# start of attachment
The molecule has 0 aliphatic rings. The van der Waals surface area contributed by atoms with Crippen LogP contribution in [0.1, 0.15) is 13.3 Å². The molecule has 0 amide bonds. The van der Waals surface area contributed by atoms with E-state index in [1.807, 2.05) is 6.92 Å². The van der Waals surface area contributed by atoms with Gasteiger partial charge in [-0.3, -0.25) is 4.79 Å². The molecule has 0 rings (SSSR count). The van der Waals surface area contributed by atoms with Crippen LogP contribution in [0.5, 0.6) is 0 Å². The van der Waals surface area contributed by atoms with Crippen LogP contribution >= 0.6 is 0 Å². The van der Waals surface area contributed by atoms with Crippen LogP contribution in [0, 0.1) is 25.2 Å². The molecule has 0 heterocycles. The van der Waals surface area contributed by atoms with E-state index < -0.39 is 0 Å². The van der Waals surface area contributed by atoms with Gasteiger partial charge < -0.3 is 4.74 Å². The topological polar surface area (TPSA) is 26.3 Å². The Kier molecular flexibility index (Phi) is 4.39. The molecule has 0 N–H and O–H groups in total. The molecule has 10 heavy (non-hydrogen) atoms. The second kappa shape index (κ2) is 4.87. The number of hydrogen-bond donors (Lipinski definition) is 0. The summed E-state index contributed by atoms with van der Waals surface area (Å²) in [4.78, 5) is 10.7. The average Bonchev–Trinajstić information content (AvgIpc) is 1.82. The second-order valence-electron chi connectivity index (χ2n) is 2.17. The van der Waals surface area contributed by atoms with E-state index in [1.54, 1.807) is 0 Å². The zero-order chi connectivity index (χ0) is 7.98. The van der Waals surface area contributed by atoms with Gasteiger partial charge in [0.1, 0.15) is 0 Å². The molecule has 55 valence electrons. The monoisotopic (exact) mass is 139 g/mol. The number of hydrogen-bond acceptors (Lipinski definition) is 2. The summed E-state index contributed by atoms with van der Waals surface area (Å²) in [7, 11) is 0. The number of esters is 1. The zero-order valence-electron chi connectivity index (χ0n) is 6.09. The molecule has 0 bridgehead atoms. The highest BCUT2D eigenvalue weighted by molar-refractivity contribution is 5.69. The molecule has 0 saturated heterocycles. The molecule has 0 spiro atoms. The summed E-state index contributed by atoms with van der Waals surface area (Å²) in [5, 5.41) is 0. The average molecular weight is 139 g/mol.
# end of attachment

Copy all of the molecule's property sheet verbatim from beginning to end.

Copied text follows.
The molecule has 0 aliphatic rings. The van der Waals surface area contributed by atoms with Crippen LogP contribution in [0.1, 0.15) is 13.3 Å². The molecule has 0 amide bonds. The van der Waals surface area contributed by atoms with E-state index in [1.807, 2.05) is 6.92 Å². The van der Waals surface area contributed by atoms with Gasteiger partial charge in [-0.3, -0.25) is 4.79 Å². The molecule has 0 rings (SSSR count). The van der Waals surface area contributed by atoms with Crippen LogP contribution in [0.5, 0.6) is 0 Å². The van der Waals surface area contributed by atoms with Crippen LogP contribution >= 0.6 is 0 Å². The van der Waals surface area contributed by atoms with Crippen LogP contribution in [0, 0.1) is 25.2 Å². The molecule has 0 heterocycles. The van der Waals surface area contributed by atoms with E-state index < -0.39 is 0 Å². The van der Waals surface area contributed by atoms with Gasteiger partial charge < -0.3 is 4.74 Å². The topological polar surface area (TPSA) is 26.3 Å². The Kier molecular flexibility index (Phi) is 4.39. The molecule has 0 N–H and O–H groups in total. The molecule has 10 heavy (non-hydrogen) atoms. The second kappa shape index (κ2) is 4.87. The number of hydrogen-bond donors (Lipinski definition) is 0. The summed E-state index contributed by atoms with van der Waals surface area (Å²) in [4.78, 5) is 10.7. The average Bonchev–Trinajstić information content (AvgIpc) is 1.82. The second-order valence-electron chi connectivity index (χ2n) is 2.17. The van der Waals surface area contributed by atoms with E-state index in [1.54, 1.807) is 0 Å². The zero-order chi connectivity index (χ0) is 7.98. The van der Waals surface area contributed by atoms with Gasteiger partial charge in [0.1, 0.15) is 0 Å². The molecule has 55 valence electrons. The monoisotopic (exact) mass is 139 g/mol. The number of hydrogen-bond acceptors (Lipinski definition) is 2. The summed E-state index contributed by atoms with van der Waals surface area (Å²) in [7, 11) is 0. The number of esters is 1. The zero-order valence-electron chi connectivity index (χ0n) is 6.09. The molecule has 0 bridgehead atoms. The highest BCUT2D eigenvalue weighted by molar-refractivity contribution is 5.69. The molecule has 0 saturated heterocycles. The molecule has 0 spiro atoms. The summed E-state index contributed by atoms with van der Waals surface area (Å²) in [5, 5.41) is 0. The average molecular weight is 139 g/mol.